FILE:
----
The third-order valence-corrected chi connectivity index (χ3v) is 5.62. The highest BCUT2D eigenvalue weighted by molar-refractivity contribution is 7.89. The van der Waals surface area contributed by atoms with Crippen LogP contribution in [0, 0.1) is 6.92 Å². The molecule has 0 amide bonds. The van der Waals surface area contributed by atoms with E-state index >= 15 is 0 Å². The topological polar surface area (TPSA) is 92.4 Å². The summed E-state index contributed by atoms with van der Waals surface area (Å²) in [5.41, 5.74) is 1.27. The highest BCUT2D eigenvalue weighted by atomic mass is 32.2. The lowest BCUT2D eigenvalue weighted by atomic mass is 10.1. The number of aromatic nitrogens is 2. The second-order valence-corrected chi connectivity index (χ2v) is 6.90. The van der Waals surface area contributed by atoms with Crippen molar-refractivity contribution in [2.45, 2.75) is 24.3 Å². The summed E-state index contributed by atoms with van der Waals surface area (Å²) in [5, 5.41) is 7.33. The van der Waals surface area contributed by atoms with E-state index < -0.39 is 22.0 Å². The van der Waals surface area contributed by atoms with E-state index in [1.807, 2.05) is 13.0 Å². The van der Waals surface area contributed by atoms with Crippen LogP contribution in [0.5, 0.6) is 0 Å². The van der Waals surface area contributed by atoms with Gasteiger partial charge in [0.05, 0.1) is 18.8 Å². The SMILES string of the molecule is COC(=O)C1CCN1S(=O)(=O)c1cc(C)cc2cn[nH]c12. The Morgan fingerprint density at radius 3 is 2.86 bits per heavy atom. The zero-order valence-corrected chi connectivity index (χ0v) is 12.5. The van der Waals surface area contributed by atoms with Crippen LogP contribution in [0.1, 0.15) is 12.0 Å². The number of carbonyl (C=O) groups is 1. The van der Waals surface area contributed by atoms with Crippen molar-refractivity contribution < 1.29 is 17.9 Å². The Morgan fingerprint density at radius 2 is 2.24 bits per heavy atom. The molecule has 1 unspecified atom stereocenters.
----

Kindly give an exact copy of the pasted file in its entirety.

The third-order valence-corrected chi connectivity index (χ3v) is 5.62. The highest BCUT2D eigenvalue weighted by molar-refractivity contribution is 7.89. The van der Waals surface area contributed by atoms with Crippen LogP contribution in [0, 0.1) is 6.92 Å². The molecule has 0 amide bonds. The van der Waals surface area contributed by atoms with E-state index >= 15 is 0 Å². The topological polar surface area (TPSA) is 92.4 Å². The summed E-state index contributed by atoms with van der Waals surface area (Å²) in [5.41, 5.74) is 1.27. The highest BCUT2D eigenvalue weighted by atomic mass is 32.2. The lowest BCUT2D eigenvalue weighted by atomic mass is 10.1. The number of aromatic nitrogens is 2. The second-order valence-corrected chi connectivity index (χ2v) is 6.90. The van der Waals surface area contributed by atoms with Crippen molar-refractivity contribution in [2.45, 2.75) is 24.3 Å². The summed E-state index contributed by atoms with van der Waals surface area (Å²) in [5, 5.41) is 7.33. The van der Waals surface area contributed by atoms with E-state index < -0.39 is 22.0 Å². The van der Waals surface area contributed by atoms with E-state index in [1.807, 2.05) is 13.0 Å². The van der Waals surface area contributed by atoms with Crippen LogP contribution in [0.5, 0.6) is 0 Å². The van der Waals surface area contributed by atoms with Gasteiger partial charge in [0.05, 0.1) is 18.8 Å². The SMILES string of the molecule is COC(=O)C1CCN1S(=O)(=O)c1cc(C)cc2cn[nH]c12. The Morgan fingerprint density at radius 3 is 2.86 bits per heavy atom. The zero-order valence-corrected chi connectivity index (χ0v) is 12.5. The van der Waals surface area contributed by atoms with Crippen LogP contribution in [0.1, 0.15) is 12.0 Å². The number of carbonyl (C=O) groups is 1. The van der Waals surface area contributed by atoms with Crippen molar-refractivity contribution < 1.29 is 17.9 Å². The Morgan fingerprint density at radius 2 is 2.24 bits per heavy atom. The molecule has 1 unspecified atom stereocenters.